"I'm sure there'll be plenty of drama," Phaedra assured her, and glanced at the door before lowering her voice. She'd saved the best for last. "I'm consulting on the show. I start today."

 

"Congratulations!" Marisol jumped up from her seat and threw her arms around Phaedra. Lucy remained seated.

 

"That's amazing," she said. "Truly. But what about your academic schedule?"

 

"I'll work around my classes. I'm headed for the set after the meeting. And please," Phaedra added, "don't breathe a word to anyone. This stays between the three of us. Karolina-the producer-swore me to secrecy."

 

"And we see how well that worked." Lucy set her coffee aside and stood up.

 

"What else did Karolina tell you?" Marisol asked.

 

"Only that the network loves the idea."

 

"Of course they do," Lucy said dryly as she headed for the door. "Because it's a truth universally acknowledged that a single man in search of a wife must eventually star in a reality show."

 

Two

 

An hour later, Phaedra grabbed her notepad and essays and stalked out of the conference room.

 

"Carmichael not only slashed our budget," she seethed as she and Lucy emerged into the hall, "he cut funding for the Jane Austen literary festival to the bone. Instead, big surprise, he's increasing the Economics budget."

 

Lucy shrugged. "Econ attracts more students and more financial support . . . unlike us redheaded Humanities stepchildren. That won't change anytime soon. But, hey," she added with faux brightness, "at least we'll have a new English professor. He'll be here tomorrow. The cuts to our Humanities budget are probably helping to fund his educated-at-Oxford salary."

 

"I'm sure he'll be insufferable."

 

"An Oxford fellow, a professor of English and comparative literature, and a Shakespearean scholar? Of course he'll be insufferable."

 

Phaedra didn't reply.

 

"Don't worry." Lucy stopped and touched Phaedra's arm. "You'll figure out a way to raise the money. The only other option is shelving the lit fest altogether."

 

"No." Phaedra pressed her lips together. "People come from Charlottesville and D.C. for the festival. We've always sponsored it, and this year will be no exception."

 

"So, are you headed to Marl . . ." Seeing Phaedra's frown, followed by a lip-zipping motion, she said, "The place?"

 

"Yes. I'll see you at the meeting tonight."

 

"Wouldn't miss it."

 

"Good. Because it's your turn to feed us."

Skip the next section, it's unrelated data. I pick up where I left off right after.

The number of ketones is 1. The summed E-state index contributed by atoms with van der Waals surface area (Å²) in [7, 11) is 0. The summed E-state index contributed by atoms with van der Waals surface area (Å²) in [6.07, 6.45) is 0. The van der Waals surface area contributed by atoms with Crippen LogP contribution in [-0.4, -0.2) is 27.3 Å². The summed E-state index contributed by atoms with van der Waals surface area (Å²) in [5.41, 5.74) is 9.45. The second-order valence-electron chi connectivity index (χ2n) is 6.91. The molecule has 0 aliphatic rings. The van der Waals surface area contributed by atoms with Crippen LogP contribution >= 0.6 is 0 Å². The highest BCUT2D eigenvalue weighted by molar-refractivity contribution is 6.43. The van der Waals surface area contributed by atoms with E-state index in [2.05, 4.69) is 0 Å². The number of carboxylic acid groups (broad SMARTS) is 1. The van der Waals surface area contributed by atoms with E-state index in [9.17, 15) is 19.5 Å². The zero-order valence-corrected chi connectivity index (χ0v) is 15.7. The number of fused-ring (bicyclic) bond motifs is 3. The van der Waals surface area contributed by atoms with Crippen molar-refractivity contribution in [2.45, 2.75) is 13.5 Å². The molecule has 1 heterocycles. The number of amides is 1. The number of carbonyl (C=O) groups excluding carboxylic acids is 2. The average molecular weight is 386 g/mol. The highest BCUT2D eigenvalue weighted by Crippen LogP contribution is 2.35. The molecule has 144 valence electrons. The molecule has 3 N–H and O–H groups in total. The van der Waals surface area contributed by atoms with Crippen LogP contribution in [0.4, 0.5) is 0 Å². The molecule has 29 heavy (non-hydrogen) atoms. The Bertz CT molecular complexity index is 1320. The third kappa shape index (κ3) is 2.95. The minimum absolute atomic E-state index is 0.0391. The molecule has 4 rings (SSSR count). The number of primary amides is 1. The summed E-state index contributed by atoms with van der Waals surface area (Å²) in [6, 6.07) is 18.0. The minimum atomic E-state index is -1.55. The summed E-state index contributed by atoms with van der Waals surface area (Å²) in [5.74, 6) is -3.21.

"Then I hope you and Mari like stale chips and leftover sushi with your pinot gris."

 

"We're the Jane Austen Tea Society, Lu. As in cucumber sandwiches and Darjeeling."

 

"I'm out of both. So, wine it is. See you later."

 

She went into her office, and Phaedra returned to the teachers' lounge to retrieve her umbrella and glanced at the clock. Half-past eleven. Karolina expected her at Marling at noon, and if she didn't get a move on, she'd be late. And rumor had it that Karolina despised tardiness.

 

Thankfully, she had no lectures scheduled today. She'd be cutting it close to get to the set on time.

 

Wind whipped at her skirts and clouds lowered overhead as she emerged from the Humanities building and hurried across the parking lot. A spring storm, typical of Virginia's capricious mountain weather, promised to make for an unpleasant drive out to the Marling estate. A distant rumble of thunder confirmed it.

 

Not a promising day for an outdoor location shoot.

 

Phaedra reached her bright blue convertible Mini Cooper and took out her key fob. Would they cancel filming? Move it inside?

 

The first drops of rain began to fall. She slid behind the wheel, never easy in an Empire gown, and closed the convertible top as the shower became a deluge.

 

A glance in the rearview mirror confirmed that in her present damp, bedraggled state, she looked less like a Regency lady and more like Elizabeth Bennet after walking three miles in the rain to visit her sister at Netherfield.

 

Mr. Darcy would not approve.

 

She untied her sodden bonnet and tossed it on the seat beside her when her cell phone rang. The phone, along with her laptop and car, was a reluctant concession to modernity. Although she did her best to stay in character while in costume-verisimilitude was everything, after all-her phone was a necessary evil. The bass line of Queen's "Under Pressure" filled the cabin.